The list of benefits is adapted from three Greater Good articles: “Five Reasons Why Intellectual Humility Is Good for You” by Tyrone Sgambati; “Three Reasons for Leaders to Cultivate Intellectual Humility” by Elizabeth Krumrei Mancuso; and “What Does Intellectual Humility Look Like?” by Mark Leary, as well as the GGSC’s “Introduction to Intellectual Humility Research.”

Featured Articles

How to Cultivate It

While the benefits of intellectual humility are well-documented, less research has studied how individuals and organizations can increase it. Recently, a team of scientists launched a large-scale effort to catalyze new research on how to foster intellectual humility. In the meantime, we can offer some guidelines for cultivating more intellectual humility within yourself, as well as in your home and workplace, drawing on existing research.

  • Acknowledge your own limitations: Humility involves an accurate perception of both strengths and weaknesses. Admitting that you have some flaws will help reshape your ideas and self-perception, which will make seemingly challenging information—like negative feedback or constructive criticism—less threatening. After all, if you know that you have limitations and can own them, when you receive feedback that contradicts the way you see the world, you can fit it more neatly into how you make sense of things.
  • Ask yourself questions: When you find yourself disagreeing with someone, ask yourself these questions: Why do I disagree? Do I have all the information about this? Am I making any assumptions? How did I come to hold this view and where did I get this information? And then flip it around and ask yourself similar questions about the other person’s views: Where did their beliefs come from? What information might they have that I don’t?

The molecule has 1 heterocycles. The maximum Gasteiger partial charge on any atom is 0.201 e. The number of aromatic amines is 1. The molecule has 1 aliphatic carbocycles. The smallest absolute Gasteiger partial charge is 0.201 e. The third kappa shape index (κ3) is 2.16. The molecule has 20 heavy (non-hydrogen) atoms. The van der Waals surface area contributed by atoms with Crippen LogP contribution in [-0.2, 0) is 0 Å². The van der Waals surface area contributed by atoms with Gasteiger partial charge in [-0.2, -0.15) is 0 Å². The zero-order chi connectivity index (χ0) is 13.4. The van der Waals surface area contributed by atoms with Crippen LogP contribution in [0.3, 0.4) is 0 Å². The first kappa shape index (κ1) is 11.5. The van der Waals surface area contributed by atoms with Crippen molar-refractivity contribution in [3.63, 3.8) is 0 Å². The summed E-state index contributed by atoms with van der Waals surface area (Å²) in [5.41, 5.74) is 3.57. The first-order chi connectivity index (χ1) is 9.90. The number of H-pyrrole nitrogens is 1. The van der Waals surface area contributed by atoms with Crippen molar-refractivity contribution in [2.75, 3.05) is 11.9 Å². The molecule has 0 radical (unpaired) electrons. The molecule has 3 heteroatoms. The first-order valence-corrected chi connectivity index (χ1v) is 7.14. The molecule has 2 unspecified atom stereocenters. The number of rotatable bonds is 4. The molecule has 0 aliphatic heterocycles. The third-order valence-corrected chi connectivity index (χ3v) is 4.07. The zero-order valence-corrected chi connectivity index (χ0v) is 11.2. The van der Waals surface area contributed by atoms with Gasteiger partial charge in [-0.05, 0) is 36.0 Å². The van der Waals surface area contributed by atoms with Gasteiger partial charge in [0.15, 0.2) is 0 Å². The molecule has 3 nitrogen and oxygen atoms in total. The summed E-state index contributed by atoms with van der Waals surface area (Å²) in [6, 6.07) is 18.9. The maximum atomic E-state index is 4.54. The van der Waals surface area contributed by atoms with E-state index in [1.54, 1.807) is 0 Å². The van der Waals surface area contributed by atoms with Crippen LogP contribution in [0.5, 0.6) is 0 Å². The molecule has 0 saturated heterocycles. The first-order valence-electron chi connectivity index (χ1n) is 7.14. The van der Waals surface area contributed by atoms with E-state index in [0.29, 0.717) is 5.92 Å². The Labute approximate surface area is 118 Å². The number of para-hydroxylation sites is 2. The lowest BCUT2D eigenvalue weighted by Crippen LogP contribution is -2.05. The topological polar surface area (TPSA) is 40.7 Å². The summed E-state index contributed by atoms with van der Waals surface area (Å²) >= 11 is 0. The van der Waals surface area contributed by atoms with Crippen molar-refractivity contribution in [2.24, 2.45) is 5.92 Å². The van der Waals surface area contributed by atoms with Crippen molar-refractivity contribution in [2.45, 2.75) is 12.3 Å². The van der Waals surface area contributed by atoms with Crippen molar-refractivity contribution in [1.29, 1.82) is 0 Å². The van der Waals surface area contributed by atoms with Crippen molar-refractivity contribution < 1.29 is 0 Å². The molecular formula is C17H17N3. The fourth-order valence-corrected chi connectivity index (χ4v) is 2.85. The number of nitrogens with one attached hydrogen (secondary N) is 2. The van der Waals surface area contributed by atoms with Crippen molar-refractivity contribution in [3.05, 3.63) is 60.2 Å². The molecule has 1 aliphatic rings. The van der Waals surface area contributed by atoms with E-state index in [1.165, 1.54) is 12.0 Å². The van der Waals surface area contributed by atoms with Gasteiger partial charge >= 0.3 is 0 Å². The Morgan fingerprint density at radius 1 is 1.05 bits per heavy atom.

• Seek to prove yourself wrong: You can develop an open mind by intentionally seeking to prove yourself wrong. Consider one of your most deeply held beliefs—perhaps your religious beliefs, political opinions, or view of climate change or immigration policy. Begin by arguing against yourself. What weak spots might you have in your argument? Where have you not yet searched for facts or evidence regarding this topic? What evidence is there that you might be incorrect? Who are knowledgeable people about this issue whom you’ve previously disregarded—and what do they have to say about the topic? What are some counterpoints to your arguments? What might motivate you to have this belief, and in what areas might you have blind spots?
  • Try getting distance from yourself: A 2021 study found that “self-distancing”—looking at oneself like an outside observer—could increase intellectual humility. In this study, participants were asked to keep a diary for a month and write about each day’s most significant event. One group wrote in the first person (e.g., “This happened to me”), and the other group wrote in the third person (e.g., “This happened to Bob”). The people who wrote in the third person—or who “self-distanced” from the incident—became much more intellectually humble when reflecting on challenges they had with other people.